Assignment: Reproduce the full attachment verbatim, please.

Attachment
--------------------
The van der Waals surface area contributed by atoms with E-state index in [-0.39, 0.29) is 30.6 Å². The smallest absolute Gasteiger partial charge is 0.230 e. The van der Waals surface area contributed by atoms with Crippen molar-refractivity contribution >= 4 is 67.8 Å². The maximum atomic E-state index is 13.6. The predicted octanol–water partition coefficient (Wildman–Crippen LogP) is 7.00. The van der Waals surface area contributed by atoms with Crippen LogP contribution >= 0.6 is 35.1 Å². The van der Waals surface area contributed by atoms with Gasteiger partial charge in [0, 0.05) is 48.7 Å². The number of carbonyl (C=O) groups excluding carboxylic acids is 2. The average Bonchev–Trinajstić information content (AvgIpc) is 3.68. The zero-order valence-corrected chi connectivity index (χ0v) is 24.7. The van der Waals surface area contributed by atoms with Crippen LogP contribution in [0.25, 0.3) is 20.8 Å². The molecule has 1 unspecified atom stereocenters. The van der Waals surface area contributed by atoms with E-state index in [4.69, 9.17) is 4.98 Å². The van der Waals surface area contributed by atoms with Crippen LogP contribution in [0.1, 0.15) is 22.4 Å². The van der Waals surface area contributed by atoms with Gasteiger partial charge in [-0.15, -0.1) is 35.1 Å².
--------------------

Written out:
The van der Waals surface area contributed by atoms with E-state index in [-0.39, 0.29) is 30.6 Å². The smallest absolute Gasteiger partial charge is 0.230 e. The van der Waals surface area contributed by atoms with Crippen molar-refractivity contribution >= 4 is 67.8 Å². The maximum atomic E-state index is 13.6. The predicted octanol–water partition coefficient (Wildman–Crippen LogP) is 7.00. The van der Waals surface area contributed by atoms with Crippen LogP contribution >= 0.6 is 35.1 Å². The van der Waals surface area contributed by atoms with Gasteiger partial charge in [0, 0.05) is 48.7 Å². The number of carbonyl (C=O) groups excluding carboxylic acids is 2. The average Bonchev–Trinajstić information content (AvgIpc) is 3.68. The zero-order valence-corrected chi connectivity index (χ0v) is 24.7. The van der Waals surface area contributed by atoms with Crippen LogP contribution in [0.25, 0.3) is 20.8 Å². The molecule has 1 unspecified atom stereocenters. The van der Waals surface area contributed by atoms with E-state index in [4.69, 9.17) is 4.98 Å². The van der Waals surface area contributed by atoms with Crippen LogP contribution in [0.1, 0.15) is 22.4 Å². The van der Waals surface area contributed by atoms with Gasteiger partial charge in [-0.15, -0.1) is 35.1 Å².